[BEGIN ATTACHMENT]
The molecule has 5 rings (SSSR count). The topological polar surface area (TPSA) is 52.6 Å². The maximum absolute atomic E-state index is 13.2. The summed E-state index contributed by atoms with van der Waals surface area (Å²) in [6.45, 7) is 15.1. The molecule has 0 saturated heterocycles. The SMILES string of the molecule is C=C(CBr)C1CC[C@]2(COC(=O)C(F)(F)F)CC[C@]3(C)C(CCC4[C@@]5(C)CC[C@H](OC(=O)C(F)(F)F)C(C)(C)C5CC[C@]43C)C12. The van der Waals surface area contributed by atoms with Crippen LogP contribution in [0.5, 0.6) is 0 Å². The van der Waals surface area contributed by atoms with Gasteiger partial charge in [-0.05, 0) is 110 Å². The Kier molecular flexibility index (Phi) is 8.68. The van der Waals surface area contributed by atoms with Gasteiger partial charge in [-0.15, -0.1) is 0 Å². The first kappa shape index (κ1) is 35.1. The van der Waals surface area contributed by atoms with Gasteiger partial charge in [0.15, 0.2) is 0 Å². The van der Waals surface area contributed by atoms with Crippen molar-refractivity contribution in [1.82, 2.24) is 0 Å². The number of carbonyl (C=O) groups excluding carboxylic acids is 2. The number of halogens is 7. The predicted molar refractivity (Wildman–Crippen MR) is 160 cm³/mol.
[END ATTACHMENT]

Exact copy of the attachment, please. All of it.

The molecule has 5 rings (SSSR count). The topological polar surface area (TPSA) is 52.6 Å². The maximum absolute atomic E-state index is 13.2. The summed E-state index contributed by atoms with van der Waals surface area (Å²) in [6.45, 7) is 15.1. The molecule has 0 saturated heterocycles. The SMILES string of the molecule is C=C(CBr)C1CC[C@]2(COC(=O)C(F)(F)F)CC[C@]3(C)C(CCC4[C@@]5(C)CC[C@H](OC(=O)C(F)(F)F)C(C)(C)C5CC[C@]43C)C12. The van der Waals surface area contributed by atoms with Crippen LogP contribution in [0.5, 0.6) is 0 Å². The van der Waals surface area contributed by atoms with Gasteiger partial charge in [-0.05, 0) is 110 Å². The Kier molecular flexibility index (Phi) is 8.68. The van der Waals surface area contributed by atoms with Gasteiger partial charge in [-0.15, -0.1) is 0 Å². The first kappa shape index (κ1) is 35.1. The van der Waals surface area contributed by atoms with Gasteiger partial charge in [0.15, 0.2) is 0 Å². The van der Waals surface area contributed by atoms with Crippen molar-refractivity contribution in [1.82, 2.24) is 0 Å². The number of carbonyl (C=O) groups excluding carboxylic acids is 2. The number of halogens is 7. The predicted molar refractivity (Wildman–Crippen MR) is 160 cm³/mol.